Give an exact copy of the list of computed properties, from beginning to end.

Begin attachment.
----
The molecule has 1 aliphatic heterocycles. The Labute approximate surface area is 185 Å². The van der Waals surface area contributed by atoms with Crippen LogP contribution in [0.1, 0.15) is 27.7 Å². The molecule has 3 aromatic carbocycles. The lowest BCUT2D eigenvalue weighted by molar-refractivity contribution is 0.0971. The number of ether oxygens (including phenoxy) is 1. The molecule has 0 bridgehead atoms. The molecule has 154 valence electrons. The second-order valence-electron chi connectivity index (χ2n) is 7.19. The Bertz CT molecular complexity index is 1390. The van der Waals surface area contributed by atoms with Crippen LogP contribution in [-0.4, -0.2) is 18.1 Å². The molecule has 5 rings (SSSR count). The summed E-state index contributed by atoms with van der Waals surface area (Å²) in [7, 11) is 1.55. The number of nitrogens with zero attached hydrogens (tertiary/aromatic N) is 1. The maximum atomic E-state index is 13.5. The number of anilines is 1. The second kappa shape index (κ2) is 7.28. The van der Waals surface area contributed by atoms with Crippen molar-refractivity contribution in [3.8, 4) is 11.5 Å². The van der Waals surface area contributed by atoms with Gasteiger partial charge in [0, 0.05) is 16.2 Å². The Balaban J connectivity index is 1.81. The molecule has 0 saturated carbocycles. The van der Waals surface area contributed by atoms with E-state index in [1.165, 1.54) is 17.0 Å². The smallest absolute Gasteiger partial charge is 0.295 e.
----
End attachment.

The molecule has 1 aliphatic heterocycles. The Labute approximate surface area is 185 Å². The van der Waals surface area contributed by atoms with Crippen LogP contribution in [0.1, 0.15) is 27.7 Å². The molecule has 3 aromatic carbocycles. The lowest BCUT2D eigenvalue weighted by molar-refractivity contribution is 0.0971. The number of ether oxygens (including phenoxy) is 1. The molecule has 0 bridgehead atoms. The molecule has 154 valence electrons. The second-order valence-electron chi connectivity index (χ2n) is 7.19. The Bertz CT molecular complexity index is 1390. The van der Waals surface area contributed by atoms with Crippen LogP contribution in [-0.4, -0.2) is 18.1 Å². The molecule has 5 rings (SSSR count). The summed E-state index contributed by atoms with van der Waals surface area (Å²) in [7, 11) is 1.55. The number of nitrogens with zero attached hydrogens (tertiary/aromatic N) is 1. The maximum atomic E-state index is 13.5. The number of anilines is 1. The second kappa shape index (κ2) is 7.28. The van der Waals surface area contributed by atoms with Crippen molar-refractivity contribution in [3.8, 4) is 11.5 Å². The van der Waals surface area contributed by atoms with Gasteiger partial charge in [0, 0.05) is 16.2 Å². The Balaban J connectivity index is 1.81. The molecule has 0 saturated carbocycles. The van der Waals surface area contributed by atoms with E-state index in [1.165, 1.54) is 17.0 Å². The smallest absolute Gasteiger partial charge is 0.295 e.